You also state that Goldman Sachs may, in its sole discretion, elect to establish a "rabbi trust" to hold any investments made as a hedge and from which benefits under the Plan may be paid.4 You state that the sole purpose of using a rabbi trust is to provide Plan participants with some comfort that an employer cannot, on a whim, merely refuse to meet its contractual obligation to pay the deferred compensation amounts. You state that the participants at all times would remain unsecured general creditors of Goldman Sachs and the Participating Employers with respect to the assets held in the trust. You state that those assets would remain subject to the claims of Goldman Sachs and the Participating Employers upon their bankruptcy or insolvency because they are the assets of Goldman Sachs or the Participating Employer.5

You state that, regardless of the establishment of a rabbi trust or any investments made by Goldman Sachs to hedge against its obligations under the Plan, each participant will remain a general unsecured creditor of Goldman Sachs and the Participating Employer. You state further that Goldman Sachs remains obligated to pay all benefits under the Plan, whether or not a rabbi trust is established, whether or not funds are contributed to the trust, and whether or not the trust invests in any performance benchmark.

ANALYSIS

The Issuer of the Plan Interests

You contend that Goldman Sachs, and not the Plan or the rabbi trust, should be considered to be the issuer of the interests in the Plan ("Plan Interests").6 You state that if the Plan or the rabbi trust is considered to be the issuer of the Plan interests, each of the Plan or rabbi trust would likely be an investment company because investment securities would constitute more than 40% of its total assets.7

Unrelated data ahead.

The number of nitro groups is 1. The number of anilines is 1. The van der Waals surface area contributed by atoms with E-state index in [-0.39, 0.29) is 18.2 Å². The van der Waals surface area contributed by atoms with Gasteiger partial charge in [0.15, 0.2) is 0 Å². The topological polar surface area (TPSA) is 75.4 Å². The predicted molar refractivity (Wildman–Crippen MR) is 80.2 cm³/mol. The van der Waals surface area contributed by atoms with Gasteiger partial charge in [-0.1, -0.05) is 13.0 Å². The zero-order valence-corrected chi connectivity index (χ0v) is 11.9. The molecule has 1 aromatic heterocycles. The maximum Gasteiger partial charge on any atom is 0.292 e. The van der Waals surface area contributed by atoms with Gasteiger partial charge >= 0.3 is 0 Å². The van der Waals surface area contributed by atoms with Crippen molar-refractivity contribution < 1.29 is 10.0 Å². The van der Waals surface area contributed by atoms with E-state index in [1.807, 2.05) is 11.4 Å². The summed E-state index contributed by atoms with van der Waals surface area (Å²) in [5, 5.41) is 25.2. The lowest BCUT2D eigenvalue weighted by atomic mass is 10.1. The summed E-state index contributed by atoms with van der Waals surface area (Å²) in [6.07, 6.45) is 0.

We believe that it is appropriate to identify the issuer of the Plan interests based upon whether: (i) the Group causes interests to be issued in a pool of assets that is legally segregated from the Group's other assets; (ii) the assets in the pool are held primarily for the benefit of the interest holders as the sole measure of their investment participation; and (iii) the interests in the pool do not confer significant rights in other assets of the Group.8 Each of those elements generally must be present in order to conclude that the Group has established a separate issuer.

You contend that the Plan, without the establishment of the rabbi trust, would not establish a pool of assets that is legally segregated from the Group's own assets. You assert that, consequently, none of the elements above is met because each element depends upon the existence of a legally segregated pool of assets. In particular, you state that the Plan would have no assets and would not be a distinct entity from the Group. You note that the amounts deferred under the Plan would enjoy no special protection and would be no more secure from the claims of the Group's general creditors than any other assets of the Group would be. You contend that participants would rely on the unsecured promise of the Group, rather than on any assets segregated under the Plan, for enforcement of any claim that might arise in connection with the operation of the Plan. Based upon the facts and representations set forth in your letter, we agree that the Plan would not be the issuer of the Plan interests for purposes of section 2(a)(22) of the 1940 Act and, therefore, would not be required to register as an investment company under the 1940 Act.9

You contend also that any assets in the rabbi trust (which might be deemed to be a pool of assets) would not be legally segregated from the Group's own assets. In particular, you state that any assets in the rabbi trust would remain subject to the claims of the creditors of Goldman Sachs and the Participating Employers. You contend that the performance benchmark and not the value of the assets in the rabbi trust would be the measure of a participant's benefits under the Plan. You note that that Goldman Sachs is not required to establish a rabbi trust, is not required to make any contributions to the rabbi trust, and is not required to make any particular investment through the rabbi trust. You note further that the benefits to a participant would be unaffected by what Goldman Sachs elects to do, and that Goldman Sachs would establish the rabbi trust merely to provide participants with some comfort that Goldman Sachs and the Participating Employer cannot, on a whim, merely refuse to meet its contractual obligation to pay the deferred compensation amounts. Finally, you state that Goldman Sachs would remain fully obligated to pay any benefits that would not be satisfied by payments from the rabbi trust. Based upon the facts and representations set forth in your letter, we agree that rabbi trust would not be the issuer of the Plan interests for purposes of section 2(a)(22) of the 1940 Act and, therefore, would not be required to register as an investment company under the 1940 Act.10

Face-Amount Certificates